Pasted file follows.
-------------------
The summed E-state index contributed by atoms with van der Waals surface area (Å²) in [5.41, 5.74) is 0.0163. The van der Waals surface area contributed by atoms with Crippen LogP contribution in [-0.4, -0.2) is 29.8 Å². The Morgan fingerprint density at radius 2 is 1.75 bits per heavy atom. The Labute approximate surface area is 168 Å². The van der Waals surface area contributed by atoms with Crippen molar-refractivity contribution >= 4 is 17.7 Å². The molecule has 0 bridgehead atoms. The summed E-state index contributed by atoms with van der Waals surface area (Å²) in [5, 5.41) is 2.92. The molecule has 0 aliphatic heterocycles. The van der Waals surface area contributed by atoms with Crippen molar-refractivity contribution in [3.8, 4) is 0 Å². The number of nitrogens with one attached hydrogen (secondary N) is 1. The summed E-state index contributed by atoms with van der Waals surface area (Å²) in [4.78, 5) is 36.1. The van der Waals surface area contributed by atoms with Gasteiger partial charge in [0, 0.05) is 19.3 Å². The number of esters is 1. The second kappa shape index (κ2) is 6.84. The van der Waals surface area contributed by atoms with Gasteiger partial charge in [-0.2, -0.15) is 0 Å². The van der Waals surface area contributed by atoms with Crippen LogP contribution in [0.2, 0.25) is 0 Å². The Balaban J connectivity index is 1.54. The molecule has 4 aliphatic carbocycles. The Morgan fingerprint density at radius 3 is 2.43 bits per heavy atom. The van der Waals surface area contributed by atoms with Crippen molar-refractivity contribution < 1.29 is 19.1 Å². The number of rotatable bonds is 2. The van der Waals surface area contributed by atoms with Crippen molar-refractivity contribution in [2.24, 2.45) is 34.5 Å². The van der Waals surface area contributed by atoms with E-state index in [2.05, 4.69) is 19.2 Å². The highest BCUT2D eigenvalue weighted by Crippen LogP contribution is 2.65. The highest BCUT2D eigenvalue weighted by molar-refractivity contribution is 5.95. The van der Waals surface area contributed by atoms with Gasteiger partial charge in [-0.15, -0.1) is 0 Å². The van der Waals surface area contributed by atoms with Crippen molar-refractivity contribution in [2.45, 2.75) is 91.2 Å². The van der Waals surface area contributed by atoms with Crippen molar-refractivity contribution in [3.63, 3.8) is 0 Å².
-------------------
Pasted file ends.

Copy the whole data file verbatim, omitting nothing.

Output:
The summed E-state index contributed by atoms with van der Waals surface area (Å²) in [5.41, 5.74) is 0.0163. The van der Waals surface area contributed by atoms with Crippen LogP contribution in [-0.4, -0.2) is 29.8 Å². The Morgan fingerprint density at radius 2 is 1.75 bits per heavy atom. The Labute approximate surface area is 168 Å². The van der Waals surface area contributed by atoms with Crippen molar-refractivity contribution >= 4 is 17.7 Å². The molecule has 0 bridgehead atoms. The summed E-state index contributed by atoms with van der Waals surface area (Å²) in [5, 5.41) is 2.92. The molecule has 0 aliphatic heterocycles. The van der Waals surface area contributed by atoms with Crippen molar-refractivity contribution in [3.8, 4) is 0 Å². The number of nitrogens with one attached hydrogen (secondary N) is 1. The summed E-state index contributed by atoms with van der Waals surface area (Å²) in [4.78, 5) is 36.1. The van der Waals surface area contributed by atoms with Gasteiger partial charge in [0, 0.05) is 19.3 Å². The number of esters is 1. The second kappa shape index (κ2) is 6.84. The van der Waals surface area contributed by atoms with Gasteiger partial charge in [-0.2, -0.15) is 0 Å². The van der Waals surface area contributed by atoms with Crippen LogP contribution in [0.2, 0.25) is 0 Å². The Balaban J connectivity index is 1.54. The molecule has 4 aliphatic carbocycles. The Morgan fingerprint density at radius 3 is 2.43 bits per heavy atom. The van der Waals surface area contributed by atoms with Crippen molar-refractivity contribution < 1.29 is 19.1 Å². The number of rotatable bonds is 2. The van der Waals surface area contributed by atoms with Crippen molar-refractivity contribution in [2.24, 2.45) is 34.5 Å². The van der Waals surface area contributed by atoms with E-state index in [2.05, 4.69) is 19.2 Å². The highest BCUT2D eigenvalue weighted by Crippen LogP contribution is 2.65. The highest BCUT2D eigenvalue weighted by molar-refractivity contribution is 5.95. The van der Waals surface area contributed by atoms with Gasteiger partial charge in [-0.15, -0.1) is 0 Å². The van der Waals surface area contributed by atoms with Crippen molar-refractivity contribution in [2.45, 2.75) is 91.2 Å². The van der Waals surface area contributed by atoms with Crippen molar-refractivity contribution in [3.63, 3.8) is 0 Å².